Tony Ortega: Betrayal

Tony Ortega

It was early in the spring of 2007 when the Village Voice made a huge miscalculation. That was when they installed Tony Ortega as Editor-in-Chief of the alt-weekly rag. The entire paper would fold shortly thereafter — coming as a surprise to absolutely no one familiar with Tony Ortega’s work.

Of course the paper had been struggling financially well before Tony Ortega was put in charge, but few in the industry would dispute that anything could have hastened its demise faster.  While many writers and staff had already departed for greener professional pastures, Ortega himself personally fired or drove off what remained of the seasoned stable of Village Voice journalists who had helped build the paper’s readership. The result was a slow moving catastrophe.

Tony Ortega has always been the kind of person more at home tearing down others, rather than edifying his readers with anything of substance. In this capacity, it became one of Ortega’s tasks at the Village Voice to fight back against the seemingly endless tides of negative publicity flooding Backpage, the sacred cash cow of Village Voice empire which had been designed to generate money off of the highly illegal, if then-nascent, online sex trafficking industry.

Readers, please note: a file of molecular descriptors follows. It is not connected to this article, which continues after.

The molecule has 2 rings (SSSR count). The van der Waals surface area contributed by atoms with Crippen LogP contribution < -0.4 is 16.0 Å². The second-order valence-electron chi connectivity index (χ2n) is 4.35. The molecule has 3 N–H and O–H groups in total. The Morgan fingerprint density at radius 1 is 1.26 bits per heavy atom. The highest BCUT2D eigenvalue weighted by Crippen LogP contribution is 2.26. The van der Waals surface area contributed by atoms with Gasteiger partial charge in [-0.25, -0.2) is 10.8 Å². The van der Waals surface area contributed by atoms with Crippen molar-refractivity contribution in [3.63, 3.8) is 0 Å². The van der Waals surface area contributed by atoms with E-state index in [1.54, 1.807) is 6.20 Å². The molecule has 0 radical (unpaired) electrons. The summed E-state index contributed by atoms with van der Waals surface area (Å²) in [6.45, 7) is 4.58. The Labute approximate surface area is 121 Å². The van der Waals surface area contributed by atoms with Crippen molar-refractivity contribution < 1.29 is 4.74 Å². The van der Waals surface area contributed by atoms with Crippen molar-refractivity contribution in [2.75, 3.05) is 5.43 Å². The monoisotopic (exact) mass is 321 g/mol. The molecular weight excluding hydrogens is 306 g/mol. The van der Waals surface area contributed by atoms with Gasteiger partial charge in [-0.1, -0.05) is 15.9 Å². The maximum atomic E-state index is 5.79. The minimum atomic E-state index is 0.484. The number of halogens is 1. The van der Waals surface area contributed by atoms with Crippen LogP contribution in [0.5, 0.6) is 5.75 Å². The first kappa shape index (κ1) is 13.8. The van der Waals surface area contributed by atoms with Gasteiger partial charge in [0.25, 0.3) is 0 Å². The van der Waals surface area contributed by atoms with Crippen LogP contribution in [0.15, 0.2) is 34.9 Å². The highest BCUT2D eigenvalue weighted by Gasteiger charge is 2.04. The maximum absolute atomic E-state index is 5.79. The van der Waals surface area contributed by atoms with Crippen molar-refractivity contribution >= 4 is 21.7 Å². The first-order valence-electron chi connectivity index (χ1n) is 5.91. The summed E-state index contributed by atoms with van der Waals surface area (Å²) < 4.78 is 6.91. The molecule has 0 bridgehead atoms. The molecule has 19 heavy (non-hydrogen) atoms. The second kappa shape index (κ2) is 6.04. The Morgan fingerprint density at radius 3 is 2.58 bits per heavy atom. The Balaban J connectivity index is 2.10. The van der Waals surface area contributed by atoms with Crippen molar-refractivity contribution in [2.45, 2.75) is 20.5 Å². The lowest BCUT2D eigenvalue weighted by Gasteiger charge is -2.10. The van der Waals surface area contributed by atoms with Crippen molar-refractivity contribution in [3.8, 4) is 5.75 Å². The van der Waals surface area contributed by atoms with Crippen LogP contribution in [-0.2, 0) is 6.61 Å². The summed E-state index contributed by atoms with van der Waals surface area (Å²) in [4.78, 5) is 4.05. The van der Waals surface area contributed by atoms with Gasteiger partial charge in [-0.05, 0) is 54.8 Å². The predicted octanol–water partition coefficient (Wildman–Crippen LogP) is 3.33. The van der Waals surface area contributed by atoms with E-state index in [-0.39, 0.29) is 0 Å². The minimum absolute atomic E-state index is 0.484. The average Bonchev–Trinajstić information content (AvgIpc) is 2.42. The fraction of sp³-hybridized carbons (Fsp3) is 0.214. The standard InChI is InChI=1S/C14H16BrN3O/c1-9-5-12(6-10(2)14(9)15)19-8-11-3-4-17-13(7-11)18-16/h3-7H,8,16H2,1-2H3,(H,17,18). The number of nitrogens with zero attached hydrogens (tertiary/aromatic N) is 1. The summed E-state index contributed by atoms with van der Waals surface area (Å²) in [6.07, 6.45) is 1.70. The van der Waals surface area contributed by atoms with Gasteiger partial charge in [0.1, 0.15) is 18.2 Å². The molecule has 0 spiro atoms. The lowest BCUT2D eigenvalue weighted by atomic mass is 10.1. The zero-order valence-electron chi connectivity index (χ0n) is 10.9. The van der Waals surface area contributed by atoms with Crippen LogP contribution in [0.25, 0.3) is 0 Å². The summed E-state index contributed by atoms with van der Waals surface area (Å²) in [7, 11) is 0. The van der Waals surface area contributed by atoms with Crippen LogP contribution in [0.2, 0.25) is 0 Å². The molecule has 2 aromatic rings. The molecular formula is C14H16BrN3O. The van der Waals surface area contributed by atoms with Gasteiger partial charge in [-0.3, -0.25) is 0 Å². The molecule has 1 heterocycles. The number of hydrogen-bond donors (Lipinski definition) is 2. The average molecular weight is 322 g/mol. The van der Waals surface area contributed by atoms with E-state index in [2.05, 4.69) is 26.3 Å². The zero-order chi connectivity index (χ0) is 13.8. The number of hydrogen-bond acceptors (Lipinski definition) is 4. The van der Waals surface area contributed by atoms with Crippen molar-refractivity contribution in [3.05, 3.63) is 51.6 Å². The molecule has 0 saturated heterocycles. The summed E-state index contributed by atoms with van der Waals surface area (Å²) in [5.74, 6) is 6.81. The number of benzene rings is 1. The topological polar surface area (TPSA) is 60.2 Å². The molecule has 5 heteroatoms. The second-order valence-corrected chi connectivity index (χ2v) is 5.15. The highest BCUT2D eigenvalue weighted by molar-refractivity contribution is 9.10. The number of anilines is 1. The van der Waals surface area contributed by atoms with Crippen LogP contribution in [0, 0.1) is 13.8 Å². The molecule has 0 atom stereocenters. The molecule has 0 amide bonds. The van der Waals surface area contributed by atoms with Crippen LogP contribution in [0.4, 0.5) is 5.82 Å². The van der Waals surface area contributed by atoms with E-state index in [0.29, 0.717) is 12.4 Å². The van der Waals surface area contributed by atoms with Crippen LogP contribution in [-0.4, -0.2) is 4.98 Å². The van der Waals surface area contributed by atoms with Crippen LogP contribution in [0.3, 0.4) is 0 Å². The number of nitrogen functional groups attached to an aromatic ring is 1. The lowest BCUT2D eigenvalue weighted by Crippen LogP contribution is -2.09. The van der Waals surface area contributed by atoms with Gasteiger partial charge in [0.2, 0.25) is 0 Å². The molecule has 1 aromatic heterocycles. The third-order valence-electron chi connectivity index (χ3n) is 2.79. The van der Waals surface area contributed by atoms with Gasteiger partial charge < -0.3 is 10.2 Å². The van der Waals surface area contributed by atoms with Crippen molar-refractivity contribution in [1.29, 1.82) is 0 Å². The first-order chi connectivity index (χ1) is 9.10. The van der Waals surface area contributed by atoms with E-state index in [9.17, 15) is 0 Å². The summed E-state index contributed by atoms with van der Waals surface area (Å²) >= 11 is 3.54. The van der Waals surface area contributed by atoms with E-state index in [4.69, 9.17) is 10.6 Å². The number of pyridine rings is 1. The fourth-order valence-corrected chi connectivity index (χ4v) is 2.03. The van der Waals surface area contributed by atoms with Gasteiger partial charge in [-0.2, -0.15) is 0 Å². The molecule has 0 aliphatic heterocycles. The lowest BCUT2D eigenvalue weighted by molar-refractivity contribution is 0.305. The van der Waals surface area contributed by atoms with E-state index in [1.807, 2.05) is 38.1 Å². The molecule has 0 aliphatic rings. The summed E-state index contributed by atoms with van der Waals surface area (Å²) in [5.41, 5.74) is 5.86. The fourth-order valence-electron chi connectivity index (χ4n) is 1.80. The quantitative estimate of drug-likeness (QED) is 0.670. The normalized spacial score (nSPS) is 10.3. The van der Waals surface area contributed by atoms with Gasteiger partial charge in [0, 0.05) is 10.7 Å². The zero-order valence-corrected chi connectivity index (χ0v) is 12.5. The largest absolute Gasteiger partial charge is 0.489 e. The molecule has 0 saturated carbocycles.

It was Ortega’s mission to protect his bosses, Michael Lacey and James Larkin, at any and all cost, as they continued raking in millions by facilitating sex trafficking through Backpage advertisements. Tony Ortega took to his task with an uncommon vigor for someone as lazy and unfocused as he is. He became obsessed with protecting his crime bosses by furiously attacking their critics.

Then something strange, but not at all unpredictable happened. Tony Ortega was suddenly “let go” from his position in September of 2012. Ortega claims he quit. The Voice maintains he was fired. (Honestly, knowing Tony Ortega to be a venerate liar, we’re going to have to side with the Village Voice’s version of events here.)

Whatever the truth, no sooner had Tony Ortega been “let go” when all of his impassioned defense of Backpage came to a screeching halt. All of his proud, chest-pounding bravado in defense of what he tried so hard to frame as the First Amendment fight of the century just evaporated overnight.

Curious as to why Tony had a sudden change of tune, suddenly forgetting the men he hailed as ‘smart enough to start Backpage’? Stay tuned for part two to learn more.

Print Friendly, PDF & Email

Comments are closed.